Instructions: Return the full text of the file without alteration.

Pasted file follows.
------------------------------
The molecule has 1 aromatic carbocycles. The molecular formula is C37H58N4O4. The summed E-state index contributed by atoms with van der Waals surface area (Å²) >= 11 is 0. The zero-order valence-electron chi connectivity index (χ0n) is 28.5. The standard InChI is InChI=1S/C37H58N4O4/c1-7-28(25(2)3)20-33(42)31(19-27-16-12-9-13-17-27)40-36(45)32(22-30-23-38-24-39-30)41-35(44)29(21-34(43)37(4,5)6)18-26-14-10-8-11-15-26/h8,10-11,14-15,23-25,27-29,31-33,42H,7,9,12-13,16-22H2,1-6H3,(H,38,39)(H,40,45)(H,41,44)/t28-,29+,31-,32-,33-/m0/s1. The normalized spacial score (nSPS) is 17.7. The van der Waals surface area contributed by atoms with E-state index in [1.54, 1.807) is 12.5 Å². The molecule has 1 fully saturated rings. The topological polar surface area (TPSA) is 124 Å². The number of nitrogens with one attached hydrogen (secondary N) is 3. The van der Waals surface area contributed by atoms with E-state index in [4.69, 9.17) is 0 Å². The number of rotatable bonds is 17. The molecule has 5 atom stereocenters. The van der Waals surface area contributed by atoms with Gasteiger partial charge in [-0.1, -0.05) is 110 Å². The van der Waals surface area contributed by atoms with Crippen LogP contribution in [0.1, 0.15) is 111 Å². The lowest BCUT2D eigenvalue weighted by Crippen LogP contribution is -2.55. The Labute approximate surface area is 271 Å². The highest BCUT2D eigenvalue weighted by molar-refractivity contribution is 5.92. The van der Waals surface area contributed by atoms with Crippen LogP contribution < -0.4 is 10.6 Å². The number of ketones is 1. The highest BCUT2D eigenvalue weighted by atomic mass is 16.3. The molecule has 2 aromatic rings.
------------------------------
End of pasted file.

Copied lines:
The molecule has 1 aromatic carbocycles. The molecular formula is C37H58N4O4. The summed E-state index contributed by atoms with van der Waals surface area (Å²) >= 11 is 0. The zero-order valence-electron chi connectivity index (χ0n) is 28.5. The standard InChI is InChI=1S/C37H58N4O4/c1-7-28(25(2)3)20-33(42)31(19-27-16-12-9-13-17-27)40-36(45)32(22-30-23-38-24-39-30)41-35(44)29(21-34(43)37(4,5)6)18-26-14-10-8-11-15-26/h8,10-11,14-15,23-25,27-29,31-33,42H,7,9,12-13,16-22H2,1-6H3,(H,38,39)(H,40,45)(H,41,44)/t28-,29+,31-,32-,33-/m0/s1. The normalized spacial score (nSPS) is 17.7. The van der Waals surface area contributed by atoms with E-state index in [1.54, 1.807) is 12.5 Å². The molecule has 1 fully saturated rings. The topological polar surface area (TPSA) is 124 Å². The number of nitrogens with one attached hydrogen (secondary N) is 3. The van der Waals surface area contributed by atoms with E-state index in [4.69, 9.17) is 0 Å². The number of rotatable bonds is 17. The molecule has 5 atom stereocenters. The van der Waals surface area contributed by atoms with Gasteiger partial charge in [-0.1, -0.05) is 110 Å². The van der Waals surface area contributed by atoms with Crippen LogP contribution in [0.1, 0.15) is 111 Å². The lowest BCUT2D eigenvalue weighted by Crippen LogP contribution is -2.55. The Labute approximate surface area is 271 Å². The highest BCUT2D eigenvalue weighted by molar-refractivity contribution is 5.92. The van der Waals surface area contributed by atoms with Crippen LogP contribution < -0.4 is 10.6 Å². The number of ketones is 1. The highest BCUT2D eigenvalue weighted by atomic mass is 16.3. The molecule has 2 aromatic rings.